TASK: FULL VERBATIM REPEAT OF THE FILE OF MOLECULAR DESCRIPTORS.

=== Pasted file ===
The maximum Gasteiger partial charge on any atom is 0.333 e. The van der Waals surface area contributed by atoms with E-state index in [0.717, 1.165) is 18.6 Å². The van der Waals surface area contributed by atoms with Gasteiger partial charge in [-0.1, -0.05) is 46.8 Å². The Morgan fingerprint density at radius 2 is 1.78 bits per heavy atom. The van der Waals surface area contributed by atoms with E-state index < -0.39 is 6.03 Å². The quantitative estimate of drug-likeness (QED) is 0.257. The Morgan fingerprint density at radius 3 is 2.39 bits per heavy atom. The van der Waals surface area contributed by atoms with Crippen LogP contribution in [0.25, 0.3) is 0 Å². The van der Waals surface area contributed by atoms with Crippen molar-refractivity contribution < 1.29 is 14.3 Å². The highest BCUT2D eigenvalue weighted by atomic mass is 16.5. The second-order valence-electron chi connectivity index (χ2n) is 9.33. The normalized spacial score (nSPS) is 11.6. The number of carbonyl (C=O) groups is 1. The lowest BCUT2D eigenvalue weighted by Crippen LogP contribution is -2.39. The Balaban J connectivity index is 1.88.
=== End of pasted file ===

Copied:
The maximum Gasteiger partial charge on any atom is 0.333 e. The van der Waals surface area contributed by atoms with E-state index in [0.717, 1.165) is 18.6 Å². The van der Waals surface area contributed by atoms with Gasteiger partial charge in [-0.1, -0.05) is 46.8 Å². The Morgan fingerprint density at radius 2 is 1.78 bits per heavy atom. The van der Waals surface area contributed by atoms with E-state index < -0.39 is 6.03 Å². The quantitative estimate of drug-likeness (QED) is 0.257. The Morgan fingerprint density at radius 3 is 2.39 bits per heavy atom. The van der Waals surface area contributed by atoms with Crippen LogP contribution in [0.25, 0.3) is 0 Å². The van der Waals surface area contributed by atoms with Crippen molar-refractivity contribution < 1.29 is 14.3 Å². The highest BCUT2D eigenvalue weighted by atomic mass is 16.5. The second-order valence-electron chi connectivity index (χ2n) is 9.33. The normalized spacial score (nSPS) is 11.6. The number of carbonyl (C=O) groups is 1. The lowest BCUT2D eigenvalue weighted by Crippen LogP contribution is -2.39. The Balaban J connectivity index is 1.88.